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How to raise your game as an internal communicator

Last Thursday communications guru (and one of my personal heroes), Bill Quirke led a teaching session at Kingston PgDip in Internal Communications Management.  Unfortunately I wasn’t able to stay and hear him speak, however current student Siobhán Roddis from Ernst & Young has kindly written this guest post on her thoughts from his session, Rachel.

I really enjoyed Bill’s session, which focused on ‘How to raise your game as an internal communicator’. I’ve never heard him speak previously, although others in the room had. I was expecting lots of war stories and case studies to help bring the theory to life, and he didn’t disappoint.

For me, the most interesting points which emerged during the discussion were around building credibility with senior leaders and ‘speaking their language’. This isn’t about spouting corporate jargon; it’s about challenging ourselves to better understand business challenges – what’s keeping your leader awake at night, and working with them to solve challenge through better communication.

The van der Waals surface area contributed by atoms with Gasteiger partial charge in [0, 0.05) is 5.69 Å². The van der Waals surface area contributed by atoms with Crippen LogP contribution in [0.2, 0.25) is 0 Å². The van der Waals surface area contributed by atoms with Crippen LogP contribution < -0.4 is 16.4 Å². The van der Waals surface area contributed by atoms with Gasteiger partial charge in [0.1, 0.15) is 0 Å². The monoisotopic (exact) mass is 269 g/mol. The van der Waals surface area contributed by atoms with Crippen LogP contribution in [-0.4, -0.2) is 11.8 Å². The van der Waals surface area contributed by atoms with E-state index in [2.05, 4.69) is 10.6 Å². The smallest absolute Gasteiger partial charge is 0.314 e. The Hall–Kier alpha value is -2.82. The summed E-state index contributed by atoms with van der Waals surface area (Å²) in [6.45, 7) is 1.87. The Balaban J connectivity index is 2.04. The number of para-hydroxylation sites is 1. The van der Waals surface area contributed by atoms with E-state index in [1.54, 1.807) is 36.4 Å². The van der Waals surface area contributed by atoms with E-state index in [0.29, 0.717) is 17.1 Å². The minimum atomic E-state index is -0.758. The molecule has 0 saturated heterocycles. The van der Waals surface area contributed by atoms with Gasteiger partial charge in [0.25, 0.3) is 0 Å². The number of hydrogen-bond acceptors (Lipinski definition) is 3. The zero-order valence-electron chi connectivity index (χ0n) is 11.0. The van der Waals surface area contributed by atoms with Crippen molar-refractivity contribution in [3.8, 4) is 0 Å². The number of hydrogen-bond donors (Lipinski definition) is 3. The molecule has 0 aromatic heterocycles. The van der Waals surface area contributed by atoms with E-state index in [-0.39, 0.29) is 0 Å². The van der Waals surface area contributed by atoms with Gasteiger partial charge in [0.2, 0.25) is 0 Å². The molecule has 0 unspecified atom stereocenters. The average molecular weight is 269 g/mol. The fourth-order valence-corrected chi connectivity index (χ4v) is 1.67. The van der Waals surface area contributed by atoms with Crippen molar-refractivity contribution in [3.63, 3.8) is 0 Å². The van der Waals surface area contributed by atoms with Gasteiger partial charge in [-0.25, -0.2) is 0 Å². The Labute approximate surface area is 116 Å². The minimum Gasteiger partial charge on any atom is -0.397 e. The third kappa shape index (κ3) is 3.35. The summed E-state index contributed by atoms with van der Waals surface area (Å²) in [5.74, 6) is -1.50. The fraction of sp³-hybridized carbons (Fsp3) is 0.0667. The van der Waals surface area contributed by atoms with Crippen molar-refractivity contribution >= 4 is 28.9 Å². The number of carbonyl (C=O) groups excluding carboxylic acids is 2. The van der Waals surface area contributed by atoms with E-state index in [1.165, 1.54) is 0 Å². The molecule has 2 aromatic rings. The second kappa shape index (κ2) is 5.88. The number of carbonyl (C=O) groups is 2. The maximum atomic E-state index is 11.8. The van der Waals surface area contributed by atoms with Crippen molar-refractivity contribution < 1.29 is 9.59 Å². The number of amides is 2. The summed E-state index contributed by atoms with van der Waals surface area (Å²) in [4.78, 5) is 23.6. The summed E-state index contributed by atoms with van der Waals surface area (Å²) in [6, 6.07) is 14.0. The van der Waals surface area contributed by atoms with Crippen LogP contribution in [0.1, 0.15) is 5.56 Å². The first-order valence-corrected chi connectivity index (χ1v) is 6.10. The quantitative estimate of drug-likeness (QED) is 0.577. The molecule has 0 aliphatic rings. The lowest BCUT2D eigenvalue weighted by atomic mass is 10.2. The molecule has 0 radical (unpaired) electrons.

I really identified with this point. I work for Ernst & Young, where our business is selling the skills and expertise of our people. In the same way I would expect a tax consultant, for example, to work hard to understand a client’s business challenges and then work with them to identify how we could help; I believe that internal communicators have a responsibility to do this with their stakeholders if they want to add real value to an organisation. It’s our job to make the link for leaders between good communication, engagement and business success, but we must do it in their language.

A CEO losing sleep over falling revenues is hardly likely to respond warmly to an invitation to discuss next week’s company newsletter. But talk to them about a plan to boost sales activity through better engaged staff, and suddenly they’re interested.

As communicators, we must continuously challenge ourselves to better understand the trends and pressures of the organisations we operate in if we are to be seen by leaders as credible and valuable assets.

Thank you for sharing your thoughts Siobhán and good luck with your final assignment, Rachel.

Post author: Siobhán Roddis

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